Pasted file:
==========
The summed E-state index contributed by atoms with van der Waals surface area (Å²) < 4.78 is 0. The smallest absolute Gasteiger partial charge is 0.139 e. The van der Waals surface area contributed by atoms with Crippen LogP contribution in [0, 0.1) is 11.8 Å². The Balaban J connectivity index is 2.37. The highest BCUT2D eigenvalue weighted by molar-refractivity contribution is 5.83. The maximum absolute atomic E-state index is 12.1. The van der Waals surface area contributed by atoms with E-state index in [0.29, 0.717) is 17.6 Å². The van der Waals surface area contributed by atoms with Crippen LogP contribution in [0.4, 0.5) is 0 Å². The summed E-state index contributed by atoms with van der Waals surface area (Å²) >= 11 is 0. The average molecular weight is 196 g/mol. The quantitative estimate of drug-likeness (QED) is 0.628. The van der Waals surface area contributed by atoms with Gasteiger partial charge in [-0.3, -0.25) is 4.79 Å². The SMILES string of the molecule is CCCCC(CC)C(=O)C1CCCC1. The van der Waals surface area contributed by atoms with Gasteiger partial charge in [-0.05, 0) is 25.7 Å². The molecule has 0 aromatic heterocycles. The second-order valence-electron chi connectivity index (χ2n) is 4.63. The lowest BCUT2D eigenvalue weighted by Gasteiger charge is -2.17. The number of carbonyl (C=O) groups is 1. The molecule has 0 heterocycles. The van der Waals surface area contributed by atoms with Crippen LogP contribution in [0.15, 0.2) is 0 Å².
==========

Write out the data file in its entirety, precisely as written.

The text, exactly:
The summed E-state index contributed by atoms with van der Waals surface area (Å²) < 4.78 is 0. The smallest absolute Gasteiger partial charge is 0.139 e. The van der Waals surface area contributed by atoms with Crippen LogP contribution in [0, 0.1) is 11.8 Å². The Balaban J connectivity index is 2.37. The highest BCUT2D eigenvalue weighted by molar-refractivity contribution is 5.83. The maximum absolute atomic E-state index is 12.1. The van der Waals surface area contributed by atoms with E-state index in [0.29, 0.717) is 17.6 Å². The van der Waals surface area contributed by atoms with Crippen LogP contribution in [0.4, 0.5) is 0 Å². The summed E-state index contributed by atoms with van der Waals surface area (Å²) >= 11 is 0. The average molecular weight is 196 g/mol. The quantitative estimate of drug-likeness (QED) is 0.628. The van der Waals surface area contributed by atoms with Gasteiger partial charge in [-0.3, -0.25) is 4.79 Å². The SMILES string of the molecule is CCCCC(CC)C(=O)C1CCCC1. The van der Waals surface area contributed by atoms with Gasteiger partial charge in [-0.05, 0) is 25.7 Å². The molecule has 0 aromatic heterocycles. The second-order valence-electron chi connectivity index (χ2n) is 4.63. The lowest BCUT2D eigenvalue weighted by Gasteiger charge is -2.17. The number of carbonyl (C=O) groups is 1. The molecule has 0 heterocycles. The van der Waals surface area contributed by atoms with Crippen LogP contribution in [0.15, 0.2) is 0 Å².